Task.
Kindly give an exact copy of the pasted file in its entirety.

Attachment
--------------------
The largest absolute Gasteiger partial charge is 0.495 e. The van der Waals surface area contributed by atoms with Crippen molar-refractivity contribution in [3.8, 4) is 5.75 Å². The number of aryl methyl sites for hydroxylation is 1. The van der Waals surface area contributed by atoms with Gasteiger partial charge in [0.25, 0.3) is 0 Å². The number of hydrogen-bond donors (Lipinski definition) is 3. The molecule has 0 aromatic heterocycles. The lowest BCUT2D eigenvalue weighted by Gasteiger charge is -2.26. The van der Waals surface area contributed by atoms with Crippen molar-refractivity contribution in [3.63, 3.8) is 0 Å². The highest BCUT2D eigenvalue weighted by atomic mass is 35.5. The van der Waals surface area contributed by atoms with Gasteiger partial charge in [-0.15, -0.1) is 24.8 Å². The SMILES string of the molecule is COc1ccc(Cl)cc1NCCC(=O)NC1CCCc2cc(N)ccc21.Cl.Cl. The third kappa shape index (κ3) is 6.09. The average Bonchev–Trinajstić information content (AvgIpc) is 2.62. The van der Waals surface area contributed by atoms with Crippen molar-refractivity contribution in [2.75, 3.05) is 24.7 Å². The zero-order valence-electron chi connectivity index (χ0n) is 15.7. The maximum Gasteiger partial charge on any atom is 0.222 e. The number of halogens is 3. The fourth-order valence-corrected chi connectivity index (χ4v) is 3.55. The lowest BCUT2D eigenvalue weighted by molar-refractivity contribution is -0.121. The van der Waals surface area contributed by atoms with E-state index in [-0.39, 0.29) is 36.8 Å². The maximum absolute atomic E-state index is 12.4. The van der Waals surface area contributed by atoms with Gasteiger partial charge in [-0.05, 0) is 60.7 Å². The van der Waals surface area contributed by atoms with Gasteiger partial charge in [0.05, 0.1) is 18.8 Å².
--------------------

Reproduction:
The largest absolute Gasteiger partial charge is 0.495 e. The van der Waals surface area contributed by atoms with Crippen molar-refractivity contribution in [3.8, 4) is 5.75 Å². The number of aryl methyl sites for hydroxylation is 1. The van der Waals surface area contributed by atoms with Gasteiger partial charge in [0.25, 0.3) is 0 Å². The number of hydrogen-bond donors (Lipinski definition) is 3. The molecule has 0 aromatic heterocycles. The lowest BCUT2D eigenvalue weighted by Gasteiger charge is -2.26. The van der Waals surface area contributed by atoms with Crippen molar-refractivity contribution in [3.63, 3.8) is 0 Å². The highest BCUT2D eigenvalue weighted by atomic mass is 35.5. The van der Waals surface area contributed by atoms with Gasteiger partial charge in [-0.15, -0.1) is 24.8 Å². The SMILES string of the molecule is COc1ccc(Cl)cc1NCCC(=O)NC1CCCc2cc(N)ccc21.Cl.Cl. The third kappa shape index (κ3) is 6.09. The average Bonchev–Trinajstić information content (AvgIpc) is 2.62. The van der Waals surface area contributed by atoms with Crippen molar-refractivity contribution in [2.75, 3.05) is 24.7 Å². The zero-order valence-electron chi connectivity index (χ0n) is 15.7. The maximum Gasteiger partial charge on any atom is 0.222 e. The number of halogens is 3. The fourth-order valence-corrected chi connectivity index (χ4v) is 3.55. The lowest BCUT2D eigenvalue weighted by molar-refractivity contribution is -0.121. The van der Waals surface area contributed by atoms with E-state index in [-0.39, 0.29) is 36.8 Å². The maximum absolute atomic E-state index is 12.4. The van der Waals surface area contributed by atoms with Gasteiger partial charge in [-0.05, 0) is 60.7 Å². The van der Waals surface area contributed by atoms with Gasteiger partial charge in [0.05, 0.1) is 18.8 Å².